My mind wandered off again at Luke 13:30 in my KJV Bible: "And, behold, there are last which shall be first, and there are first which shall be last." I know it's silly, but ever since that day, whenever I read that verse I think of him.
Archie was my first love, a ragtag little boy who bragged all summer about starting kindergarten in the fall. As a sophisticated first grader, perhaps I would condescend to visit him from the big kid's side of his chainlink cage. Perhaps.
Ours was a stolen love: my parents forbade me and my sisters to play with any of the Morgans. I didn't know why. I didn't understand the peculiar smell on Mrs. Morgan's breath or why her speech was slurred. I thought it odd that she was always in that tattered nightgown with her hair disheveled when I'd race Archie back to his house. I asked my mother why Archie had all those uncles and where his daddy was, but she just frowned and said, "Shush!" That was the first time Daddy spanked me: he knew I had disobeyed.
But I loved Archie, and if I didn't take care of him, who would? I remember those terrible overalls. One side seam was split, so he'd clutch them with one hand to keep them on and hide the holes in his dingy underwear. Is that why he never beat me at racing? Was he just concentrating on keeping his pants up?
The day I saw that ugly burn on his arm they were even worse. He wouldn't talk, but the suspender buckle was broken and the strap torn. Even with two hands they kept falling that day, so I sneaked the big safety pin from my mother's sewing box and fastened the strap together. I didn't care if I got spanked: Archie was crying.
Archie yearned for school: he wanted to read like I did. He wanted a puppy, and he wanted to visit the beach. He had never seen the ocean but his mother promised their whole family would go on his birthday. It would be a picnic like the ones I described, with fried chicken and everything. He could eat the leg, his mother promised. They'd have potato chips and rootbeer, with chocolate cupcakes. Over and over he told me, until we both knew the menu by heart. Every day we'd meet behind Mrs. Hamilton's camellia bush. I'd bring storybooks and read to him. He'd follow my finger and read with me, but I knew he was only pretending: he just memorized the words.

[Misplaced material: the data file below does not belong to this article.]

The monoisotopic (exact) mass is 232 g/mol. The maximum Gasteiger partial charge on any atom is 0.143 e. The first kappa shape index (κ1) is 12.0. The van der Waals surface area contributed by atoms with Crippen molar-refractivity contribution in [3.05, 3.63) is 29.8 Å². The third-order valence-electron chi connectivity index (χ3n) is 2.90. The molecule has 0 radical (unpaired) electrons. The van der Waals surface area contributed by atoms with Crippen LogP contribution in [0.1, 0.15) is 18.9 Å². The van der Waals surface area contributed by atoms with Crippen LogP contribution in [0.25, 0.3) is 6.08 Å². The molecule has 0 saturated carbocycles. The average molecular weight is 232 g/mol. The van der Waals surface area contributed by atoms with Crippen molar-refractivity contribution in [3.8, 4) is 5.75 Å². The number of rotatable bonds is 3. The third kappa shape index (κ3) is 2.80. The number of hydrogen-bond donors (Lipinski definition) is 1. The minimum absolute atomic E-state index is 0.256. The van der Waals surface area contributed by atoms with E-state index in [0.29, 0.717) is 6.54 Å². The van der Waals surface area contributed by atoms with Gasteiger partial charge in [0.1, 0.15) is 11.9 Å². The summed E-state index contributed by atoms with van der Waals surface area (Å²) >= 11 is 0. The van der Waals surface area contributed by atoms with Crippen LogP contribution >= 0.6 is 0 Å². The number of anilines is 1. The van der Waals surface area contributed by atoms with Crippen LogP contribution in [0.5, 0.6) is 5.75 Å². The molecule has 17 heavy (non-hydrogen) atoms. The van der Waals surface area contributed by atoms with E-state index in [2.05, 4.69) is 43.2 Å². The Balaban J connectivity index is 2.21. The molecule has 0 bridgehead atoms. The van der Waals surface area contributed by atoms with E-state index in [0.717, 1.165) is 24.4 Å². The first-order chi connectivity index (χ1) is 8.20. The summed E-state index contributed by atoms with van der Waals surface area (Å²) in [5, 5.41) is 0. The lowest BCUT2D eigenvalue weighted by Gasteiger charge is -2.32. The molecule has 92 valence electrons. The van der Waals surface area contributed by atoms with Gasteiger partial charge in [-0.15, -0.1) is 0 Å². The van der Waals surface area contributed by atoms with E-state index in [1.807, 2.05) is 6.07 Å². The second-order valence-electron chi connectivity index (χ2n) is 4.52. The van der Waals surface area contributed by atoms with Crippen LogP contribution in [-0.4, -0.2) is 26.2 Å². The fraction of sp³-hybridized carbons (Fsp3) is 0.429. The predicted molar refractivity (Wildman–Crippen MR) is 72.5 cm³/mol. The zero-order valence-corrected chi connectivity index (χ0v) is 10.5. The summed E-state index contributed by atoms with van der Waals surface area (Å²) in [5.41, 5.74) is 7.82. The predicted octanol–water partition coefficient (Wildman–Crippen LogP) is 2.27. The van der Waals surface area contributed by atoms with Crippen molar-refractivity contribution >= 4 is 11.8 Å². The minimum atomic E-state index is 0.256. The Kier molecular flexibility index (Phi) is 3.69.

I asked Archie which day was his birthday, but all he could say was, "soon". Then that Saturday late in August he was so excited he stuttered. "T...t....tommmmorrow I. . .I'm five!" We talked about his picnic -- digging forts, building sandcastles, and chasing waves. "I can swim," he told me solemnly, but I knew he was lying. When he said, "I wish you could come," I knew it was the truth.
After church that Sunday we three girls were tussling with Dad while Mom fixed lunch. Music was playing on the radio. I remember Mom hushing us so she could hear the news. She always did that -- no reason for alarm.
I thought of Archie's picnic while waiting for the news to end. As I picked fuzz from the rug, I heard it: Archie Morgan. . . birthday party. . . five years old. . . tragic accident . . . deep hole. But Archie couldn't swim.
I remember rocking on my mother's lap for the longest time, while Daddy told me how sometimes the first would be last, and the last would be first: Jesus said so. "Archie was the lastborn in his family," he said, "but firstborn in heaven. God in His wisdom, took Archie home."
I didn't know what my mother meant when she said, "Yes, before it's too late." I just knew my best friend was gone.
Sometimes I wonder, am I the only one left who remembers Archie? I wonder if anyone else he knew on earth has reached heaven? All the time I was racing Archie to his house, Archie was racing for home. Perhaps he's waiting there for me at the finish line under a camellia bush. It's taking me a long, long time to catch up. I know it's silly. With Jesus beside him, I should rejoice. But when I think of Archie, even now I cry.
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